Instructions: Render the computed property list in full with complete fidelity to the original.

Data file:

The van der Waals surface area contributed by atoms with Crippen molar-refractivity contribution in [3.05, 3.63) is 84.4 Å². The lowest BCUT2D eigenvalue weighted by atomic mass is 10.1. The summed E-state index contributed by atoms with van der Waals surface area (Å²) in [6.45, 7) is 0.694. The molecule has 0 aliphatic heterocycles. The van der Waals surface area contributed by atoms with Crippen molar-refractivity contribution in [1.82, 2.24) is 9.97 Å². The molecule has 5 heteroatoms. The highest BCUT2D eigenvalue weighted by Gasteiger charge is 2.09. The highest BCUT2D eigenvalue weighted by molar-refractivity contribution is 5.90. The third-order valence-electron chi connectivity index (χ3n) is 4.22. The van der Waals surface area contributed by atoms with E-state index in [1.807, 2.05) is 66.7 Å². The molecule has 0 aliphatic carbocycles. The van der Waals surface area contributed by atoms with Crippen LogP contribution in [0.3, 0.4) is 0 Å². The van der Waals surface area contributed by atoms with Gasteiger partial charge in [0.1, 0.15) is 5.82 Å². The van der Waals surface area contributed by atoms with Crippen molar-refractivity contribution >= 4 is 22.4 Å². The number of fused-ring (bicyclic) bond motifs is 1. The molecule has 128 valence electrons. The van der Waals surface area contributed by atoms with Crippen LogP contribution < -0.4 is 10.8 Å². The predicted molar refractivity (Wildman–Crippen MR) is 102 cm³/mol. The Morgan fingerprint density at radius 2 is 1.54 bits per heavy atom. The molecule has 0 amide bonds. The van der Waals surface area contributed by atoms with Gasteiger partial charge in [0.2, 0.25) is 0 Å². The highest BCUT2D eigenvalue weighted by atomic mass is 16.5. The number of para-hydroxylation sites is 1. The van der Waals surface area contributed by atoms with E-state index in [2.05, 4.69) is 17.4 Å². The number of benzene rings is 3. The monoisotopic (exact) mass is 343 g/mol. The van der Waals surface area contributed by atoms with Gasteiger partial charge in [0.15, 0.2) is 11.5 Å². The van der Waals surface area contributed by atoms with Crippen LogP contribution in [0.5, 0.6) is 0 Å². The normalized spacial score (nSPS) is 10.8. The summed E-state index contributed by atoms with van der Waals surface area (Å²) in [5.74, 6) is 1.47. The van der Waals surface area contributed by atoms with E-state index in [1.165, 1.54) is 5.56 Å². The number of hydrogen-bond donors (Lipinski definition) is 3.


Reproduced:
The van der Waals surface area contributed by atoms with Crippen molar-refractivity contribution in [3.05, 3.63) is 84.4 Å². The lowest BCUT2D eigenvalue weighted by atomic mass is 10.1. The summed E-state index contributed by atoms with van der Waals surface area (Å²) in [6.45, 7) is 0.694. The molecule has 0 aliphatic heterocycles. The van der Waals surface area contributed by atoms with Crippen molar-refractivity contribution in [1.82, 2.24) is 9.97 Å². The molecule has 5 heteroatoms. The highest BCUT2D eigenvalue weighted by Gasteiger charge is 2.09. The highest BCUT2D eigenvalue weighted by molar-refractivity contribution is 5.90. The third-order valence-electron chi connectivity index (χ3n) is 4.22. The van der Waals surface area contributed by atoms with E-state index in [1.807, 2.05) is 66.7 Å². The molecule has 0 aliphatic carbocycles. The van der Waals surface area contributed by atoms with Crippen LogP contribution in [0.3, 0.4) is 0 Å². The van der Waals surface area contributed by atoms with Gasteiger partial charge in [0.1, 0.15) is 5.82 Å². The van der Waals surface area contributed by atoms with Crippen molar-refractivity contribution >= 4 is 22.4 Å². The number of fused-ring (bicyclic) bond motifs is 1. The molecule has 128 valence electrons. The van der Waals surface area contributed by atoms with Crippen LogP contribution < -0.4 is 10.8 Å². The predicted molar refractivity (Wildman–Crippen MR) is 102 cm³/mol. The Morgan fingerprint density at radius 2 is 1.54 bits per heavy atom. The molecule has 0 amide bonds. The van der Waals surface area contributed by atoms with Gasteiger partial charge in [0.2, 0.25) is 0 Å². The highest BCUT2D eigenvalue weighted by atomic mass is 16.5. The number of para-hydroxylation sites is 1. The van der Waals surface area contributed by atoms with E-state index in [2.05, 4.69) is 17.4 Å². The number of benzene rings is 3. The monoisotopic (exact) mass is 343 g/mol. The van der Waals surface area contributed by atoms with Gasteiger partial charge in [0.15, 0.2) is 11.5 Å². The van der Waals surface area contributed by atoms with Crippen LogP contribution in [0.5, 0.6) is 0 Å². The normalized spacial score (nSPS) is 10.8. The summed E-state index contributed by atoms with van der Waals surface area (Å²) in [5.74, 6) is 1.47. The van der Waals surface area contributed by atoms with E-state index in [1.165, 1.54) is 5.56 Å². The number of hydrogen-bond donors (Lipinski definition) is 3.